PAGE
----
How to relieve holiday stress
As the holidays approach, many of us may come face to face with some very stressful situations. Take for example this person who recently wrote to Miss Manners about a dilemma she will be facing.
She is planning to serve a turkey dinner to some new friends and was quite concerned about the proper way to serve cranberry sauce that comes in a can- the one that, when you remove it, it retains the shape of the can.
The problem that is causing her so much stress is whether to serve it whole and let her dinner guests cut off portions or to slice it before hand and serve it sliced. I mean, really! Does she think it really matter to her guests?
If only the rest of the civilized world has such paltry problems as this one.
Or here’s another person who wrote to another columnist, “Dear Abby.” The writer states that she is a devout Baptist and believes that, when she dies, she will go to heaven.
But her problem is that she also believes that she will be reunited with her parents and other family members. Now you might ask, “What’s the problem?”
Well, she says that the idea of spending eternity with them is more than she can stand!
So she is asking for any thoughts from the “Queen of Advice.”
I don’t know about you but I think that, with an attitude like hers, she’s making a real broad assumption regarding her final place in eternity. Her relatives may have earned a place in heaven for putting up with her, but I think she is destined for a much warmer afterlife.
Or, how much stress would you feel if you were the editor of an article in a recent newspaper who had to be corrected for referring to the Depew-Lancaster Sertoma Club as the Lancaster-Depew Sertoma Club.
Well, EXCU-U-U-U-SE ME!
These problems are petty when it comes to the ones the average person will be facing during the holidays. And there are many practical things we can do to handle them.
In workshops that I conduct on how to reduce stress I generally advise people to do more exercise, especially forms like yoga or Pilates. I also suggest meditation and reading, especially humorous books.
And everyone should know by now that massage therapy helps reduce stress as well.
However, there are some others ways you can accomplish this as well.
I recently read an interesting article entitled “Holiday Stress Management: Biggest Causes of Stress and Anxiety” written by Kathleen Lee, a former editor of Parenting and Working Mother magazines.
Lee lists five common causes of stress in the holiday season.
1.) Less time and more obligations. Many of us face additional events and activities that are added to our busy schedules. You may recognize some of these: holiday shopping, traveling to see family or getting your house ready for family & friends.
2.) Fatigue. With all the running around you are doing, you probably won’t get enough rest. Lack of sleep translates into stress and anxiety.
3.) Financial worries. Holiday gift buying, eating out, traveling, going to special holiday shows cost plenty of money. These expenses add to your anxiety and stress levels.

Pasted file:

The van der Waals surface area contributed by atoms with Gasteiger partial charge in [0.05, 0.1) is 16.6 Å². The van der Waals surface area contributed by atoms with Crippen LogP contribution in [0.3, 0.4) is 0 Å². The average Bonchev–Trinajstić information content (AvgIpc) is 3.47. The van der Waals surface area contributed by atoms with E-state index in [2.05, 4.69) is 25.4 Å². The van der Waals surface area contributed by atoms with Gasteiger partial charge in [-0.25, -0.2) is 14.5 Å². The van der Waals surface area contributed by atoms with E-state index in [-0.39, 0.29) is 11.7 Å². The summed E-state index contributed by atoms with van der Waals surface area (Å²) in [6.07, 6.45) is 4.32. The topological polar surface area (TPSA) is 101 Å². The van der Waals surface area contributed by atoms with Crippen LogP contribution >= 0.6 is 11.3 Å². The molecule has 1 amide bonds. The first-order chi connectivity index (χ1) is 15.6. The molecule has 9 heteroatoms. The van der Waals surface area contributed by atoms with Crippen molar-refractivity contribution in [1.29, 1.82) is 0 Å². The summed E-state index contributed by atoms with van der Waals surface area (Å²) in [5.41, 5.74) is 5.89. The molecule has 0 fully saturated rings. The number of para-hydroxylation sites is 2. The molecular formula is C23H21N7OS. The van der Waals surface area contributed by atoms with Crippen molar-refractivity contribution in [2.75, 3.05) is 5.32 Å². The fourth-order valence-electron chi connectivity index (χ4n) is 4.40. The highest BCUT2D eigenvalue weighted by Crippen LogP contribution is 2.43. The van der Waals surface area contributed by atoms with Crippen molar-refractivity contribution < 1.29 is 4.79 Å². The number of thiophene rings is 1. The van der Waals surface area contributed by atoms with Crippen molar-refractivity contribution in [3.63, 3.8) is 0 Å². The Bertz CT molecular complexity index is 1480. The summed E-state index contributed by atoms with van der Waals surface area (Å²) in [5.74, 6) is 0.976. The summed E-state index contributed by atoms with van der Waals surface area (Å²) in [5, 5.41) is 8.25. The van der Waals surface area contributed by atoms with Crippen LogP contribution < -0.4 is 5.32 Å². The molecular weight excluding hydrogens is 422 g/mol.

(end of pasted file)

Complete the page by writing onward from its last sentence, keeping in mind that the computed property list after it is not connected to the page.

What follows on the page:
4.) Family get-togethers. Not being able to see relatives during the holidays can lead to sadness. Spending a lot of time with family, especially with many of them packed together in a small house can also contribute to holiday stress.
5.) Unrealistic expectations. Expecting perfection in holiday activities can lead to disappointments and ultimately, holiday stress as well as to post-holiday let-down. Accepting the fact that things may go wrong can reduce some of that holiday stress.
Lee offers the following advice for handling stress and anxiety. She says that we should first try to identify the specific causes of our holiday stress. Then decide what you can do to address those issues.
In the case of financial stress, try to find free holiday activities or gifts. If the stress is caused by tension with family members, come up with ways you can either resolve or temporarily put aside your differences.
Also, Lee strongly suggests that we let go of perfection. We shouldn’t put so much emphasis on making everything perfect. She says to set more realistic expectations of yourself.
Organizing your holiday activities is another way to solve the stress problem. Make a list of things you would like to accomplish. And Lee emphasizes to be ruthless about whittling it down to things you MUST do.
Decide if hand-made gifts for your child’s teacher or making cookies from scratch to friends are realistic to do while still leaving you with enough time to tackle all of your other activities.
Taking a break from holiday shopping and preparation to call a friend or meet her or him over a cup of coffee or tea. Talking about your feelings with a friend can be important in relieving holiday stress.
Don’t be afraid to ask others for help especially if you feel overwhelmed. If you need to prepare an entire dinner for Christmas, ask for others to either help you prepare dishes or to bring a dish to pass.
If you need help decorating ask a relative who may be good with crafts.
Or, if you can afford it, hire a teenager in your neighborhood to help you clean and decorate.
And, finally, Lee says that we need to recharge whenever possible. Take a few minutes each day to go someplace quiet, like a church or a walk in the park. Or spend time in your room just doing stretches while listening to some soothing music.
The important thing is to take care of yourself in the midst of planning activities. In that way you will be able to enjoy those holiday activities that you have worked so hard to prepare with family and friends.